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Transition services now mandatory for soldiers

Apr. 3, 2012 - 04:44PM   |   Last Updated: Apr. 3, 2012 - 04:44PM  |  
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FORT KNOX, Ky. — Soldiers now must participate in transition services before they leave active duty.

An execution order requiring them to make use of the services is in force throughout the Army.

The order applies to all soldiers who are leaving active duty, whether they are Regular Army members who are separating or retiring or reservists demobilizing after six months or more on active duty.

The order, which implements a directive issued last year by Army Secretary John McHugh, further requires that transition processing begin at least 12 months before a soldier leaves active duty and that the soldier's commander oversee the process.

The new procedures will be bolstered later this year when the Veterans Opportunity to Work Act is implemented Nov. 20 for all the military services.

"From the Army standpoint, we are planning for that mandate, and getting additional resources to support implementation across the active and reserve components," said Walter M. Herd, director of the Army Career and Alumni Program.

This will result in about a 300 percent increase in the number of soldiers participating in transition services, Herd said.

ACAP, a longtime Army program, assists departing soldiers, family members and Army career civilians in preparing for civilian life through myriad counseling, education, job-preparation and job-search services at 54 centers in the U.S. and overseas.

The centers are staffed by counselors who have graduate degrees in counseling and who can link up departing soldiers with training and services offered by the Army and other government agencies, such as the Labor and Veterans Affairs departments.

ACAP also operates a new 24-hour, seven-day-a-week call center here, and an interactive website for the virtual delivery of information and services, to include counseling.

Regular Army soldiers leaving active duty should begin their transition 24 months in advance of retirement and 18 to 12 months in advance of separation, Herd said.

"Ideally, the soldier should go to an ACAP center, receive a pre-separation briefing and begin to map out his or her transition plan," he said. "This will be an individual plan to lay out how the person will transition from being a soldier to being a civilian."

The plan will include what classes the soldier will attend, and specifically what preparations should be made, whether he is leaving service for college or to enter the civilian work force.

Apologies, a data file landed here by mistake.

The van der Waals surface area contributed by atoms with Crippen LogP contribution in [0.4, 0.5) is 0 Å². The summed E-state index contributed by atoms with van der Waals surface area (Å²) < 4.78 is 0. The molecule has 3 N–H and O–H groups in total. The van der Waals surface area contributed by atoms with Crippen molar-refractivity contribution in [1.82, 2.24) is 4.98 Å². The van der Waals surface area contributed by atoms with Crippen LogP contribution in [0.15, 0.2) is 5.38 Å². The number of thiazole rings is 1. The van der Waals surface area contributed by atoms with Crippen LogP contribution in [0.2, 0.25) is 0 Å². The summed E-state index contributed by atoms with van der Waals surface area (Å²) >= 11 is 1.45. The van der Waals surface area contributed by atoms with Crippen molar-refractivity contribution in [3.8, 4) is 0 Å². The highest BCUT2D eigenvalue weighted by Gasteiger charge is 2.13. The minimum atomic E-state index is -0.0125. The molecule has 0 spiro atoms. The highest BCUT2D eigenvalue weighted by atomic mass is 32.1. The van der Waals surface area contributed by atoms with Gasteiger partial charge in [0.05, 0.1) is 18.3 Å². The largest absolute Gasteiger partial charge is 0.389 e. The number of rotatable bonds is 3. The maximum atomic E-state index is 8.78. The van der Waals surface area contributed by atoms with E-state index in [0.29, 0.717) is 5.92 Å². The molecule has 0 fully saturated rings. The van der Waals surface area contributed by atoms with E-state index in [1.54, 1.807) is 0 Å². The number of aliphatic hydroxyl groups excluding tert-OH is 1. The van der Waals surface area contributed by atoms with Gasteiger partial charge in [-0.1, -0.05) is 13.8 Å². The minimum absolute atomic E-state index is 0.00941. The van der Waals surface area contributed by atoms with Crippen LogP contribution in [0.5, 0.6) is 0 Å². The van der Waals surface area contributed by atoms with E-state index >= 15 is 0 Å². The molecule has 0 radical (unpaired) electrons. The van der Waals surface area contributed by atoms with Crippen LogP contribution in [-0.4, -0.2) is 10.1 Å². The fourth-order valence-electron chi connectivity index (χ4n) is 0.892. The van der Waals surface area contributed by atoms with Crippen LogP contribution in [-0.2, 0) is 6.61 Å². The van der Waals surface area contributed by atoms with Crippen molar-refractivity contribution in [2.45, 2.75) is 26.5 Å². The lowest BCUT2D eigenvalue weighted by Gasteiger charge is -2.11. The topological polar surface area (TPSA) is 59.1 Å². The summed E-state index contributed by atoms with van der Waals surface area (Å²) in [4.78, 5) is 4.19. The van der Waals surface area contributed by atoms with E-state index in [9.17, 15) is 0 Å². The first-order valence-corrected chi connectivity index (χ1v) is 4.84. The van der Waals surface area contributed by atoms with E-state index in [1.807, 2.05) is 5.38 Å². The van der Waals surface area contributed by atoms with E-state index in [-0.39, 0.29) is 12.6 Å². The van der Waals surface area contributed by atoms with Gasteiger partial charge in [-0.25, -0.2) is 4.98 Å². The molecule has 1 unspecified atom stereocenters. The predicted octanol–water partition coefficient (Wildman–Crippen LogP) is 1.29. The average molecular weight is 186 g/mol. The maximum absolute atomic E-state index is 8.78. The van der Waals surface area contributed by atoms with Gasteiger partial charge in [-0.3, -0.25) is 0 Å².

ACAP works closely with the Army Continuing Education System and can coordinate services for departing soldiers who plan to attend college or who require professional accreditation.

For example, if a soldier wants to become a plumber after leaving the Army, ACAP and ACES counselors can assist the soldier in becoming professionally accredited.

Herd said reservists normally are mobilized for a year, so they need to begin their transition processing immediately upon coming on active duty.

"For most of the Reserve soldiers who are going back to the same job they left, the transition will be simpler than for those who don't have an existing job," Herd said.

Commanders' role

A second major goal of the execution order requires commanders to be responsible for ensuring that their soldiers are successfully transitioned.

"This is really a big change, as in the past, transition processing really was a staff issue, rather than a commander responsibility," Herd said.

The new system is designed so that commanders will be notified when their soldiers begin transitioning processing.

"The commander can delegate the monitoring of a soldier's transition to subordinate officers and [noncommissioned officers], but he is responsible for making sure that the soldiers start the process at least 12 months out," Herd said.

Officials expect that first sergeants and squad leaders will be major players in this process.

The commander will then get periodic reports showing how many transitioning soldiers in the company, battalion or brigade have completed pre-separation counseling, prepared a résumé, attended briefings and other ACAP activities.

"The long-term plan is to monitor a soldier's transition processing through Army Career Tracker, a system for enlisted soldiers, officers and Army civilians to plot their career milestones.

"We aren't quite there yet, but we will get plugged into Career Tracker," Herd said.

Herd, a retired colonel and former brigade commander, acknowledged that with the ongoing force alignment and drawdown programs, such as the Qualitative Service Program boards, some soldiers will be required to leave active duty early, and will not have a full year for transitioning processing.

"Under those conditions, we will start a soldier's transitioning processing as soon as possible," he said.

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